Sometimes You Don’t by Ted McLoof

Come to think of it, our office was getting along just fine until Randall arrived. He showed up several months after that unpleasant business with Leslie in Accounting, the departure of whom seemed to signal a new era of peace among our cubicles. Our Tuesday happy hours were happy once more; our casual Fridays at long last truly casual. I won’t go so far as to say we were a family, but the camaraderie was back—even Cornelius in HR began attending our regular Chili’s lunch break. But then…Randall.

He had braces on his teeth—braces! He arrived wearing corduroys, and a floral tie that was painfully out of season—this was October—which we took collective note of. Corduroys, we could see the look on Beth in Reception’s face, and we had to agree, Who dresses him? His mother? As if to confirm our suspicions of his classlessness, he insisted on making a speech to mark his hiring, breaking basic office protocol. He grabbed the chair from Doug, our sales rep’s, desk without asking him first, dragging it along the linoleum floor rather than lifting it, so that it made a pitchy and intolerable screech, not to mention the scuff marks it left. Gus, the janitor, rolled his eyes at us and we rolled ours back.

“Hi, hello,” he said, standing on the chair. “O Captain, my Captain,” he said in reference to where he was standing, and barked HA! at his own joke. “But seriously folks,” he said, “I’m Randall and I’ll be your waiter this evening. HA! I guess I’ll be sitting…there,” he pointed to a corner desk next to Griffin in Customer Service, who in turn threw his coat around the empty chair to which Randall referred. Randall did not notice this, or if he did he didn’t take the cue. “Can’t wait to become part of the crew here. I’m sure we’ll all become amigos. ASAP”—and naturally he didn’t say ay-ess-ay-pee, he said ASAP, as though it were a word which, coupled with the cultural appropriation of “amigos,” made us all want to puke.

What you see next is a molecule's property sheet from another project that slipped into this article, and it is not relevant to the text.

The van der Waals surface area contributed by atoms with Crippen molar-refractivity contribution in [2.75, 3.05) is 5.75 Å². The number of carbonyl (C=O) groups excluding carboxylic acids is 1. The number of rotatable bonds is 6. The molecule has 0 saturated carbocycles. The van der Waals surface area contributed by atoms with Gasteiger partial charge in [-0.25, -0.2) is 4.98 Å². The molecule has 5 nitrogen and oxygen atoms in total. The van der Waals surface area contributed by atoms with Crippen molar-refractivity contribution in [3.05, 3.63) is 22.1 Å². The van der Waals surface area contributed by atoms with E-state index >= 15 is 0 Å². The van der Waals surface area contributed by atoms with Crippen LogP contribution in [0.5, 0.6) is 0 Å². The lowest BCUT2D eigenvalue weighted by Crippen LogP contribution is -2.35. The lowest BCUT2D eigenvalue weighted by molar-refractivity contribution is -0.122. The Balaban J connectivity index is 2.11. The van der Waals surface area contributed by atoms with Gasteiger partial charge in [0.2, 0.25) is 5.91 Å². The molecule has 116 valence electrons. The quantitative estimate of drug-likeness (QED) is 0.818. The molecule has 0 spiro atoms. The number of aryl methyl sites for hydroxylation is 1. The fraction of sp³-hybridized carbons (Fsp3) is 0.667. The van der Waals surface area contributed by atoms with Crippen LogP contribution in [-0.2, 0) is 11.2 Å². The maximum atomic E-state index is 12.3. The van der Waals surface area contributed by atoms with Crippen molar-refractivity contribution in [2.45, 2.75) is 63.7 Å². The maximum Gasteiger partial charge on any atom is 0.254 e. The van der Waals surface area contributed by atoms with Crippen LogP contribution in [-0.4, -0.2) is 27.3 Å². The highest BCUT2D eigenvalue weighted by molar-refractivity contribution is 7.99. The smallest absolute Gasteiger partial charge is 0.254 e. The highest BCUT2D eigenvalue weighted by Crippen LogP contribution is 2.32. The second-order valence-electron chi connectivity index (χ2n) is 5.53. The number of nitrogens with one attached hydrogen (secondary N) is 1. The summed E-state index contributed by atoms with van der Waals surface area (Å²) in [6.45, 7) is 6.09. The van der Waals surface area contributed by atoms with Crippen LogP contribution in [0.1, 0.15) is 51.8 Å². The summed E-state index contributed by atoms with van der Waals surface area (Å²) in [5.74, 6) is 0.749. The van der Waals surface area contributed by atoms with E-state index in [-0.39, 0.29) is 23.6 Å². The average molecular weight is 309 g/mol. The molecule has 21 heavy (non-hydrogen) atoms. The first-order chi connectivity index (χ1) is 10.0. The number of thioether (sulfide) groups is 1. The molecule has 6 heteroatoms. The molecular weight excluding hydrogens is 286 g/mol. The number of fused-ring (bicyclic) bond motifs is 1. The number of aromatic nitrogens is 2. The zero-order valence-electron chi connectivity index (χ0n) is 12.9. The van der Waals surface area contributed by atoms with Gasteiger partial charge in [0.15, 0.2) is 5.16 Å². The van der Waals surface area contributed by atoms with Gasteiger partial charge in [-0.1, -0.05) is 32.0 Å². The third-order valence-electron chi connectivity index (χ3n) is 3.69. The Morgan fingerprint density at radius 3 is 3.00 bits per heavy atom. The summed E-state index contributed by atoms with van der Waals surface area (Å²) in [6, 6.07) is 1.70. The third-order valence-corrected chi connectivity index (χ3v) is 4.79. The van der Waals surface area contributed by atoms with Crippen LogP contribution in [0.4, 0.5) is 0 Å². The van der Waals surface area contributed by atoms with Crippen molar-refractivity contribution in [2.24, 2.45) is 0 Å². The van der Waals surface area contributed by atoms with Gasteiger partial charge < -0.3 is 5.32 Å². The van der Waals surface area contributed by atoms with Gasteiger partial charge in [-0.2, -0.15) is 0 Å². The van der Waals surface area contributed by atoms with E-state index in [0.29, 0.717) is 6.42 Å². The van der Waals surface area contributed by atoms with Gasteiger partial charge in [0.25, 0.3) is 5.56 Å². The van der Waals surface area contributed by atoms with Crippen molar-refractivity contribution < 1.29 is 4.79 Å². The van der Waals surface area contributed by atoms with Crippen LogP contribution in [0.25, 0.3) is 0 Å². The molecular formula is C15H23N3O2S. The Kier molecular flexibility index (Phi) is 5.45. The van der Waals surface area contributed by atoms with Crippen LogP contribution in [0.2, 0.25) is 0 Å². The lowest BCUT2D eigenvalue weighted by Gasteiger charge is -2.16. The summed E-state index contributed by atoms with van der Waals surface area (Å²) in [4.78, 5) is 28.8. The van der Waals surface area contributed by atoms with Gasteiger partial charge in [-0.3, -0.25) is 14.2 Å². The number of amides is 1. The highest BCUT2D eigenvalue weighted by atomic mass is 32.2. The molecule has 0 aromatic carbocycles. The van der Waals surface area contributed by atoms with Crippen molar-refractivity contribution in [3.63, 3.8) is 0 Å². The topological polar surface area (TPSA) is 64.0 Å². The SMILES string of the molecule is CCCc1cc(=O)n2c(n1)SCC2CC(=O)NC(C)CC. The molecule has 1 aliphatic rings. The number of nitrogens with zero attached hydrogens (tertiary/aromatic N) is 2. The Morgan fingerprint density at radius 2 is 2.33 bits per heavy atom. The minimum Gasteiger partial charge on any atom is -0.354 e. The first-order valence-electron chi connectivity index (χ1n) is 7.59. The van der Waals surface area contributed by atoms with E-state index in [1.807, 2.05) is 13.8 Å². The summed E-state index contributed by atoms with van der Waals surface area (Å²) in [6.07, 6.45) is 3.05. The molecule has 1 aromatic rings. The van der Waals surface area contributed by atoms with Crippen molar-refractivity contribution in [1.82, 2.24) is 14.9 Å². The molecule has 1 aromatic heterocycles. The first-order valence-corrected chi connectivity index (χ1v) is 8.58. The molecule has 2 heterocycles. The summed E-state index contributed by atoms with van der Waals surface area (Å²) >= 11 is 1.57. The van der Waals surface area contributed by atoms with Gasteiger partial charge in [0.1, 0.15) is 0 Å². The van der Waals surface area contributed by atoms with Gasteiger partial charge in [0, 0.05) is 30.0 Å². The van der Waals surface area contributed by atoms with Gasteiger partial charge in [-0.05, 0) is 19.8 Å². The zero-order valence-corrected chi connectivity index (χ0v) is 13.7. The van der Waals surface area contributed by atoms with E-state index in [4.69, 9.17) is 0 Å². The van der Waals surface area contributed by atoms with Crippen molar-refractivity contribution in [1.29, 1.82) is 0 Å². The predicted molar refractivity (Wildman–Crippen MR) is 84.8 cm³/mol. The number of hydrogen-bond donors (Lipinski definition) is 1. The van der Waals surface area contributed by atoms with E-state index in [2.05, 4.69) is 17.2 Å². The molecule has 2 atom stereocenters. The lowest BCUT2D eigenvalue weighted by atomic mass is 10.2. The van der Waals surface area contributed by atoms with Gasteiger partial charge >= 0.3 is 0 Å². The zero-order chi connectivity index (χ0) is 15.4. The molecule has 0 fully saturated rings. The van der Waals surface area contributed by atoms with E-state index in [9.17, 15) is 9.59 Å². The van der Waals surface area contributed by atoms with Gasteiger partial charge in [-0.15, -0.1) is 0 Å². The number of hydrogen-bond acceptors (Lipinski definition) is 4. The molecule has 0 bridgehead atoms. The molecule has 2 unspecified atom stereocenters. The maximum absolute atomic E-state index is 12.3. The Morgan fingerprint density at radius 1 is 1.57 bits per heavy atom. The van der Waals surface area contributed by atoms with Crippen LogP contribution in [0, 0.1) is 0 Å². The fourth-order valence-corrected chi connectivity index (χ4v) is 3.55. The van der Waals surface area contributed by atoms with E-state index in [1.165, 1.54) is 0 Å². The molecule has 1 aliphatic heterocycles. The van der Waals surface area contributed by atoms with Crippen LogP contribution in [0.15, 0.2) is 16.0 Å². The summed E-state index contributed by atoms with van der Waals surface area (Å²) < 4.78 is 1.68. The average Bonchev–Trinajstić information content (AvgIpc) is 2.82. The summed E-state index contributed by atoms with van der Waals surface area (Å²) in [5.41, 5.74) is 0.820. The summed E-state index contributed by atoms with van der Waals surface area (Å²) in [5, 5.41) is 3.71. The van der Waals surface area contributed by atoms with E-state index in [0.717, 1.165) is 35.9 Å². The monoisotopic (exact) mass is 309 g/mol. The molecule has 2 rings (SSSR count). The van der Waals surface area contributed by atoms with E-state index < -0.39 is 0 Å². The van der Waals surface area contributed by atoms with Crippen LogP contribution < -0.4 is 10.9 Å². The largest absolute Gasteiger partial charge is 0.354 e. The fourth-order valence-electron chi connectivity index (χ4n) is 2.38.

The odor did not become apparent until the end of the week, his first Casual Friday among us. Well-versed in office dress codes, the rest of us were tasteful: DeeDee in her jeans and blouse, Phil in a polo and khakis, Doug in a button-down but no tie. We refrained from commenting on each other’s attire, per management’s orders. But Randall extended the concept of Casual Friday beyond its sartorial implications and spent the day loudly chewing mini-Mounds bars and picking the remains from his braces, throwing the wrappers on his desk, violating at least six company aesthetic guidelines. Worse, he wore, and we thought we were imagining it, sandals with a sock on one foot and no sock on the other. No one asked why, but he announced anyway, “I have the funkiest case of athlete’s foot—and I’m not even much of an athlete!” We kept working. “HA!” he barked and kicked his sandal off so he could rub the offending foot with his bare hand!

“Please put your shoes back on,” said Griffin who, to his misfortune, hadn’t been able to dissuade Randall from taking the adjacent desk.

“That’s not very casual of you!” Randall said, but none of us could respond because by this point the smell had wafted our way in a blanket; if this were a cartoon there would have been green stink lines permeating from his feet into our noses. We did what we could—we turned the box fan on, we plugged in Glade scents, we lit candles—to no avail. At five we filed our anonymous complaints with Bill, our office manager. Of Randall, Bill remarked, “He’s a hell of an accountant, though.” But we held our ground and went home for the weekend, and by Monday a memo was sent disbanding Casual Friday indefinitely.

Randall spent the next weeks making the rounds to our desks. He had a knack for waiting until one of us was in a particular groove, deep in an assignment, and at that exact moment plunking himself down on our desks! and saying things like “Hey Boy-o, how’s the weekend looking?” He once went so far as to knock Beth’s stapler right off of her desk while telling her how much he liked her sweater, and we were all offended on her behalf at this breach in the Company Handbook. Nice sweater? we thought. Section Seven, Article D, we all grimaced at each other disapprovingly.